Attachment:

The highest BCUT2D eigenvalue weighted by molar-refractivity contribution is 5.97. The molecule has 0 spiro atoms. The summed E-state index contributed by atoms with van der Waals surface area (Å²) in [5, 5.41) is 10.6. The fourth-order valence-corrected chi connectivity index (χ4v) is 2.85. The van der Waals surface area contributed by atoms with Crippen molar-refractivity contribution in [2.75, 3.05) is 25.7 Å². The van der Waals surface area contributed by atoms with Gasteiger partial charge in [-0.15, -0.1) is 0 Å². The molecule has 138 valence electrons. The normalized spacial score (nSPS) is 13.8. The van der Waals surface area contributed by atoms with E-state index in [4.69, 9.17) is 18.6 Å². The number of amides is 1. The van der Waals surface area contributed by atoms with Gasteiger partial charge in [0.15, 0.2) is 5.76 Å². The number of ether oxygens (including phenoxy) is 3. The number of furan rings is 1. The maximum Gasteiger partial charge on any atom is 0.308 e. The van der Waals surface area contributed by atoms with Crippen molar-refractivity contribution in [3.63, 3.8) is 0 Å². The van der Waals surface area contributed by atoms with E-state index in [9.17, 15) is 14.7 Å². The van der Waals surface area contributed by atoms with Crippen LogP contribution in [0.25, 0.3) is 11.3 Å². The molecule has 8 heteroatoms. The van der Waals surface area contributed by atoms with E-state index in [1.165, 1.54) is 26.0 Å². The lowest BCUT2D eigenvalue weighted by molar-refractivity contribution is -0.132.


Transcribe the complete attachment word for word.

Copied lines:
The highest BCUT2D eigenvalue weighted by molar-refractivity contribution is 5.97. The molecule has 0 spiro atoms. The summed E-state index contributed by atoms with van der Waals surface area (Å²) in [5, 5.41) is 10.6. The fourth-order valence-corrected chi connectivity index (χ4v) is 2.85. The van der Waals surface area contributed by atoms with Crippen molar-refractivity contribution in [2.75, 3.05) is 25.7 Å². The van der Waals surface area contributed by atoms with Gasteiger partial charge in [-0.15, -0.1) is 0 Å². The molecule has 138 valence electrons. The normalized spacial score (nSPS) is 13.8. The van der Waals surface area contributed by atoms with E-state index in [4.69, 9.17) is 18.6 Å². The number of amides is 1. The van der Waals surface area contributed by atoms with Gasteiger partial charge in [0.15, 0.2) is 5.76 Å². The number of ether oxygens (including phenoxy) is 3. The number of furan rings is 1. The maximum Gasteiger partial charge on any atom is 0.308 e. The van der Waals surface area contributed by atoms with Crippen molar-refractivity contribution in [3.63, 3.8) is 0 Å². The van der Waals surface area contributed by atoms with E-state index in [9.17, 15) is 14.7 Å². The van der Waals surface area contributed by atoms with Crippen LogP contribution in [0.25, 0.3) is 11.3 Å². The molecule has 8 heteroatoms. The van der Waals surface area contributed by atoms with E-state index in [1.165, 1.54) is 26.0 Å². The lowest BCUT2D eigenvalue weighted by molar-refractivity contribution is -0.132.